Chicago Sun-Times television writer Robert Feder names Diann Burns his "person of the year":
"After 18 years at the top-rated ABC-owned station, the former drama student and newspaper reporter from Cleveland relinquished her coveted role as No. 1 news anchor and forfeited a contract renewal that surely would have raised her already record-breaking $2-million-a-year salary.
"Instead, Burns chose to throw in her lot with Joe Ahern, the man who'd once elevated her to 10 o'clock stardom at Channel 7 and had recently returned to Chicago with the seemingly impossible mission of reviving CBS' moribund Channel 2.
"Making the move proved a bit more challenging than Burns and her agent/husband, Marc Watts, might have anticipated."
An interview follows.
"Like many working moms, former Atlanta news anchors Andrea Arceneaux Coleman and Cynthia Tinsley had had enough," writes Alma E. Hill in the Atlanta Journal-Constitution.
"But when the TV newswomen signed off for the last time in 2002, neither Coleman nor Tinsley wanted 'mommy' to be their only title. So each has launched a magazine out of her home, making the orchestration of career and family a bit more harmonious."
Janet Johnson, recently promoted to vice president of long-form program production and scheduling at The Weather Channel, is the subject of a lengthy profile by Woodrow Wilkins Jr. in Mississippi's Delta Democrat-Times.
"'Growing up in the Mississippi Delta in the '60s, two circumstances changed the course of my life. I was blessed that we didn't have a television set until I was 8 or 9 years old. And I was being raised by this loving circle of older African-American women, who'd all outlived their husbands,'" Wilkins writes.
"To keep her busy, Johnson said, the women started her reading -- and reading well -- at the age of 4 or 5."
Among other duties, the piece points out, "Johnson is responsible for overall management of the 'Storm Stories' production team as well as planning and scheduling 'Storm Stories,' 'StormWeek,' 'Forecast Earth' and other productions of 30 minutes or longer."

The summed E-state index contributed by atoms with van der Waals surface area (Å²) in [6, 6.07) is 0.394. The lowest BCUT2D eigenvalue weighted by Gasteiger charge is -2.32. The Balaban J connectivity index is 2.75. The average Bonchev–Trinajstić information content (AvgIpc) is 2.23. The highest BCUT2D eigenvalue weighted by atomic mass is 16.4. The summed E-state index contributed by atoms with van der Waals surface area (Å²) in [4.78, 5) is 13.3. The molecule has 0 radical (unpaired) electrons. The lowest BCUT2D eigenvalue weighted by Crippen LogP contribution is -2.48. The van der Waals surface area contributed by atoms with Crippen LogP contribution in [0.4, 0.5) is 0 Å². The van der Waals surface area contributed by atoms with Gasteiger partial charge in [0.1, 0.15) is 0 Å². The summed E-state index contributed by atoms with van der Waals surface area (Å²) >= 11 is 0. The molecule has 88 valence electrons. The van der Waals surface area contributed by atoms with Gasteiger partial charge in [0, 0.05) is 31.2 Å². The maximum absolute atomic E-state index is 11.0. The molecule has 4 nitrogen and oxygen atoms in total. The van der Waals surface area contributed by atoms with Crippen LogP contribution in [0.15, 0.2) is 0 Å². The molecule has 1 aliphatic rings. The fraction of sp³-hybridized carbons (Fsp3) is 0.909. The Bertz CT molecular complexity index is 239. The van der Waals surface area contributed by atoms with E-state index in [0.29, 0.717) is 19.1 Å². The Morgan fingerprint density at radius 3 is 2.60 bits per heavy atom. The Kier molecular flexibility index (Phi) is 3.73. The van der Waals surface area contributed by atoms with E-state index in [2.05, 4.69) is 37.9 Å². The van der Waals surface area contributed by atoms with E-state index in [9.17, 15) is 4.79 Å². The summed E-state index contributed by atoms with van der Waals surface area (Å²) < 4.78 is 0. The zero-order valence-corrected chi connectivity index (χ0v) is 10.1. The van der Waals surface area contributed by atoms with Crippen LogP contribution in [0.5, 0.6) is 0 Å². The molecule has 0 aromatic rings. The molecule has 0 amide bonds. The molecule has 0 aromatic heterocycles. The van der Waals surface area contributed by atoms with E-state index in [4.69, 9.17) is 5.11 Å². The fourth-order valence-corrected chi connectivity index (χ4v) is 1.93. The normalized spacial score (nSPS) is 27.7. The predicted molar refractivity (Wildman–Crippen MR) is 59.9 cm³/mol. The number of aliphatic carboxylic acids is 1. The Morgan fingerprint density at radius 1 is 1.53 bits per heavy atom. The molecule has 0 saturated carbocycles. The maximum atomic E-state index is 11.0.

In the wake of the controversy over Brent Batten's hip-hop parody in Florida's Naples Daily News, for which he has apologized, Miami Herald hip-hop columnist David Ovalle says the real problem might be that people in the news media know only the hip-hop of stereotypes.
"Batten's column may be a blatant example, but the lampooning of hip-hop, and ethnic culture by extension, happens in other media every day. And it's fueled, again, by the narrow version of hip-hop that we are exposed to," he writes.
"As consumers -- and newspaper columnists -- we should dig past obvious ghetto exaggerations.
"I was encouraged that so many people, for whatever reasons, flooded Batten with e-mails. At least, in one small corner of Southern Florida, I hope somebody learned that hip-hop isn't just a bunch of people who, in some people's minds, talk ignorant."
"A journalistic lesson in racism" (Eric Deggans, St. Petersburg Times)
"According to an annual poll done by Harris Interactive, Oprah Winfrey is once again Americans' favorite TV personality. She received the same honor in 1998, 2000 and 2002, and in the 11 years the poll has been taken, has always ranked among the top three, according to an announcement by Harris," TV Week reports.
In fact, Jesse Jackson, appearing Tuesday in the Chicago Sun-Times, wrote a tribute to Winfrey, nominating her for Time magazine's "Person of the Year.'' "Surely, one of the most extraordinary success stories of the century, much less the year, is Oprah Winfrey," he said.
Unfortunately for Jackson, Time already named its choice for 2003 -- the 1.4 million men and women in the U.S. military -- in the issue that went on sale Dec. 22.